WASHINGTON--(BUSINESS WIRE)--The Systemic Risk Council urges the U.S. Treasury and other members of the Financial Stability Oversight Council (FSOC) to abandon their 6 March proposal to marginalize their power to designate individual non-bank financial firms as systemically significant.
The proposed guidance, while framed in terms of setting preconditions for when the FSOC would exercise its designation power, would in practice almost certainly deprive the FSOC of the capacity to designate a non-bank firm as systemically significant in time to head off the risks posed by that firm to financial stability.
Commenting on the Treasury’s proposal, SRC Chair Paul Tucker said:
“If FSOC really intends activities to be center stage, it should get on with putting in place a general policy to protect the economy from threats to stability from shadow banking. But nor should FSOC flinch from designating any individual intermediaries whose disorderly failure would be systemic. It is too early to put aside one of the most obvious lessons of 2008/09.”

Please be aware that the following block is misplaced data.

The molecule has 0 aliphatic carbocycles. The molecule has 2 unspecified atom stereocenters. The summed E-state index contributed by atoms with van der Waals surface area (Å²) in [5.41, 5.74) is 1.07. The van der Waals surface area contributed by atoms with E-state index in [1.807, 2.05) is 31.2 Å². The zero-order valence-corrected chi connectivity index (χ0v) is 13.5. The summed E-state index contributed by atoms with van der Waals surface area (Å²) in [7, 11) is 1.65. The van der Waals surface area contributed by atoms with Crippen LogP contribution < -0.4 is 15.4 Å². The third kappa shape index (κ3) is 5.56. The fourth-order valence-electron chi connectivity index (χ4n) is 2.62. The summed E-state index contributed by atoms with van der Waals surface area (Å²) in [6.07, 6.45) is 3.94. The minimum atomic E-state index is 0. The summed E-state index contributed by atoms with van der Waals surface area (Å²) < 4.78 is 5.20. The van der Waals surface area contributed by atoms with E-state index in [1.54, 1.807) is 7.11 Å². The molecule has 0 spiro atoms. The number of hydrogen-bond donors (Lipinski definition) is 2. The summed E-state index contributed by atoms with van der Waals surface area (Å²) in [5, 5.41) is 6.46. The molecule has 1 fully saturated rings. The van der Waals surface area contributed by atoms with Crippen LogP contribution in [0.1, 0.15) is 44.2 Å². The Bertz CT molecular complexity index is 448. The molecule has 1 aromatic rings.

The SRC already expressed its concern with the FSOC’s proposed approach in a comment letter submitted to the Treasury last year.
About The Systemic Risk Council
The Systemic Risk Council (SRC or Council) is a private sector, non-partisan body of former government officials and financial and legal experts committed to addressing regulatory and structural issues relating to global systemic risk, with a particular focus on the United States and Europe. It has been formed to provide a strong, independent voice for reforms that are necessary to protect the public from financial instability. The goal is to help ensure a financial system in which we can all have confidence.
The SRC was formed by CFA Institute and The Pew Charitable Trusts in June 2012 to monitor and encourage regulatory reform of U.S. capital markets focused on systemic risk. CFA Institute became the sole supporting organization in August 2015. The statements, documents and recommendations of the Council does not necessarily represent the views of the supporting organization.